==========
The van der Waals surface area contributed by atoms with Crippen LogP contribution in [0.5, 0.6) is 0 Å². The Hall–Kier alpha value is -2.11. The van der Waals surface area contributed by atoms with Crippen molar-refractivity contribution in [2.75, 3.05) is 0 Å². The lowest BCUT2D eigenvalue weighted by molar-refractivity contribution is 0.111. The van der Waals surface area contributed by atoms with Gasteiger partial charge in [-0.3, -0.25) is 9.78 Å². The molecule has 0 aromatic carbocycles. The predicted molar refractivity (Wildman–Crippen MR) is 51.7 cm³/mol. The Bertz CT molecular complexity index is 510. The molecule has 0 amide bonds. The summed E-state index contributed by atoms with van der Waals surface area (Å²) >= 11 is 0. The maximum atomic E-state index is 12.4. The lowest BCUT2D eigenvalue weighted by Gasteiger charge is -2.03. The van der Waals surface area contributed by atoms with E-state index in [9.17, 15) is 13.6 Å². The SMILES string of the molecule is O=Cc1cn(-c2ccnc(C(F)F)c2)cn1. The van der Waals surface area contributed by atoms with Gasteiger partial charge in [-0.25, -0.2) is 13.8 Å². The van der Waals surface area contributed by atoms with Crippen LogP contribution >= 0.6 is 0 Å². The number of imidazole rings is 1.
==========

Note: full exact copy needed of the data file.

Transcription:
The van der Waals surface area contributed by atoms with Crippen LogP contribution in [0.5, 0.6) is 0 Å². The Hall–Kier alpha value is -2.11. The van der Waals surface area contributed by atoms with Crippen molar-refractivity contribution in [2.75, 3.05) is 0 Å². The lowest BCUT2D eigenvalue weighted by molar-refractivity contribution is 0.111. The van der Waals surface area contributed by atoms with Gasteiger partial charge in [-0.3, -0.25) is 9.78 Å². The molecule has 0 aromatic carbocycles. The predicted molar refractivity (Wildman–Crippen MR) is 51.7 cm³/mol. The Bertz CT molecular complexity index is 510. The molecule has 0 amide bonds. The summed E-state index contributed by atoms with van der Waals surface area (Å²) >= 11 is 0. The maximum atomic E-state index is 12.4. The lowest BCUT2D eigenvalue weighted by Gasteiger charge is -2.03. The van der Waals surface area contributed by atoms with E-state index in [9.17, 15) is 13.6 Å². The SMILES string of the molecule is O=Cc1cn(-c2ccnc(C(F)F)c2)cn1. The van der Waals surface area contributed by atoms with Gasteiger partial charge in [-0.25, -0.2) is 13.8 Å². The van der Waals surface area contributed by atoms with Crippen LogP contribution >= 0.6 is 0 Å². The number of imidazole rings is 1.